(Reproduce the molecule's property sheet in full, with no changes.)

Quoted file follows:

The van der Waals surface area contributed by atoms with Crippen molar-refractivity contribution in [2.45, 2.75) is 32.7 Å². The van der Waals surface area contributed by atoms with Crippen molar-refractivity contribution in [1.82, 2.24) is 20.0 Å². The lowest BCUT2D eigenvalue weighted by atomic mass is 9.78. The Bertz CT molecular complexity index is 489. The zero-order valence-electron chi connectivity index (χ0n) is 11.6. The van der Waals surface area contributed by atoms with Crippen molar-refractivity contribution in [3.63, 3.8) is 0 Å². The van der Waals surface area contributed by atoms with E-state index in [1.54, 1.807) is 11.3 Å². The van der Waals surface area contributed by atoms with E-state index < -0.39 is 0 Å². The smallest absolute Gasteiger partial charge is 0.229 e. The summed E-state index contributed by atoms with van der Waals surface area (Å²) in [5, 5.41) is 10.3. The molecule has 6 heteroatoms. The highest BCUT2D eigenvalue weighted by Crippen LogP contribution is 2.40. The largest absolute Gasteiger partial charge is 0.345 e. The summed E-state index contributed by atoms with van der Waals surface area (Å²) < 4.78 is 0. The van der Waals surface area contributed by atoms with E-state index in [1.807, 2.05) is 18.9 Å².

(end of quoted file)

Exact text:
The van der Waals surface area contributed by atoms with Crippen molar-refractivity contribution in [2.45, 2.75) is 32.7 Å². The van der Waals surface area contributed by atoms with Crippen molar-refractivity contribution in [1.82, 2.24) is 20.0 Å². The lowest BCUT2D eigenvalue weighted by atomic mass is 9.78. The Bertz CT molecular complexity index is 489. The zero-order valence-electron chi connectivity index (χ0n) is 11.6. The van der Waals surface area contributed by atoms with Crippen molar-refractivity contribution in [3.63, 3.8) is 0 Å². The van der Waals surface area contributed by atoms with E-state index in [1.54, 1.807) is 11.3 Å². The van der Waals surface area contributed by atoms with E-state index < -0.39 is 0 Å². The smallest absolute Gasteiger partial charge is 0.229 e. The summed E-state index contributed by atoms with van der Waals surface area (Å²) in [5, 5.41) is 10.3. The molecule has 6 heteroatoms. The highest BCUT2D eigenvalue weighted by Crippen LogP contribution is 2.40. The largest absolute Gasteiger partial charge is 0.345 e. The summed E-state index contributed by atoms with van der Waals surface area (Å²) < 4.78 is 0. The van der Waals surface area contributed by atoms with E-state index in [1.807, 2.05) is 18.9 Å².